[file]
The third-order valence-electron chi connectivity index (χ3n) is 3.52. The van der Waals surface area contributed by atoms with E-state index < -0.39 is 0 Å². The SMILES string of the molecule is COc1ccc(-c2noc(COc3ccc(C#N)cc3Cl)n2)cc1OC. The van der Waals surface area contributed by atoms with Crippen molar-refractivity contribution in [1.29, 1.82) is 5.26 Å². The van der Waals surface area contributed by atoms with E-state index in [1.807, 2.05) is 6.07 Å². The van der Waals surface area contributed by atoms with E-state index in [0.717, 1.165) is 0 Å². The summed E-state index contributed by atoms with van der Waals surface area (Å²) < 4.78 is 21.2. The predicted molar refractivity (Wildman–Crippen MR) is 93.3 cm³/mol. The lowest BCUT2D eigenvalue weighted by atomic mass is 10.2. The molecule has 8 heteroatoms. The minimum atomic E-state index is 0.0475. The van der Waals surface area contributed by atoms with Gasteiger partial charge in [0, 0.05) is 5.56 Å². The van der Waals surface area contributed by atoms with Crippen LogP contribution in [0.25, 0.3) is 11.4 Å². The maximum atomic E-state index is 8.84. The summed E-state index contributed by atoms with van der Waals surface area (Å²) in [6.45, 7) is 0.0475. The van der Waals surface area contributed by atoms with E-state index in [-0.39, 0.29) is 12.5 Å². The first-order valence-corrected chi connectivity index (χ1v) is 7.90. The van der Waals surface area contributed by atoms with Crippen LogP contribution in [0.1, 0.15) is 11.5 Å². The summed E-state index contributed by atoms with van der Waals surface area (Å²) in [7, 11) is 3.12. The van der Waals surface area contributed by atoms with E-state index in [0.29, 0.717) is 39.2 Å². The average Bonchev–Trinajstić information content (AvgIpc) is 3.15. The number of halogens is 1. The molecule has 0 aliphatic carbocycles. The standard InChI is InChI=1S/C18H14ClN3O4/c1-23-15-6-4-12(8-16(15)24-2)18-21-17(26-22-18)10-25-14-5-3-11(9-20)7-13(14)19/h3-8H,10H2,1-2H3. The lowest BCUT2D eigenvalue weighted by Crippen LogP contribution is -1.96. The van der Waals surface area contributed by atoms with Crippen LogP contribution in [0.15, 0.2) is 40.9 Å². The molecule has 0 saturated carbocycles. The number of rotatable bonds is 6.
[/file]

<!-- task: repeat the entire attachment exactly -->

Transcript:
The third-order valence-electron chi connectivity index (χ3n) is 3.52. The van der Waals surface area contributed by atoms with E-state index < -0.39 is 0 Å². The SMILES string of the molecule is COc1ccc(-c2noc(COc3ccc(C#N)cc3Cl)n2)cc1OC. The van der Waals surface area contributed by atoms with Crippen molar-refractivity contribution in [1.29, 1.82) is 5.26 Å². The van der Waals surface area contributed by atoms with E-state index in [1.807, 2.05) is 6.07 Å². The van der Waals surface area contributed by atoms with E-state index in [0.717, 1.165) is 0 Å². The summed E-state index contributed by atoms with van der Waals surface area (Å²) < 4.78 is 21.2. The predicted molar refractivity (Wildman–Crippen MR) is 93.3 cm³/mol. The lowest BCUT2D eigenvalue weighted by atomic mass is 10.2. The molecule has 8 heteroatoms. The minimum atomic E-state index is 0.0475. The van der Waals surface area contributed by atoms with Gasteiger partial charge in [0, 0.05) is 5.56 Å². The van der Waals surface area contributed by atoms with Crippen LogP contribution in [0.25, 0.3) is 11.4 Å². The maximum atomic E-state index is 8.84. The summed E-state index contributed by atoms with van der Waals surface area (Å²) in [6.45, 7) is 0.0475. The van der Waals surface area contributed by atoms with E-state index in [-0.39, 0.29) is 12.5 Å². The first-order valence-corrected chi connectivity index (χ1v) is 7.90. The van der Waals surface area contributed by atoms with Crippen LogP contribution in [0.1, 0.15) is 11.5 Å². The summed E-state index contributed by atoms with van der Waals surface area (Å²) in [7, 11) is 3.12. The van der Waals surface area contributed by atoms with E-state index in [0.29, 0.717) is 39.2 Å². The average Bonchev–Trinajstić information content (AvgIpc) is 3.15. The number of halogens is 1. The molecule has 0 aliphatic carbocycles. The standard InChI is InChI=1S/C18H14ClN3O4/c1-23-15-6-4-12(8-16(15)24-2)18-21-17(26-22-18)10-25-14-5-3-11(9-20)7-13(14)19/h3-8H,10H2,1-2H3. The lowest BCUT2D eigenvalue weighted by Crippen LogP contribution is -1.96. The van der Waals surface area contributed by atoms with Crippen LogP contribution in [0.15, 0.2) is 40.9 Å². The molecule has 0 saturated carbocycles. The number of rotatable bonds is 6.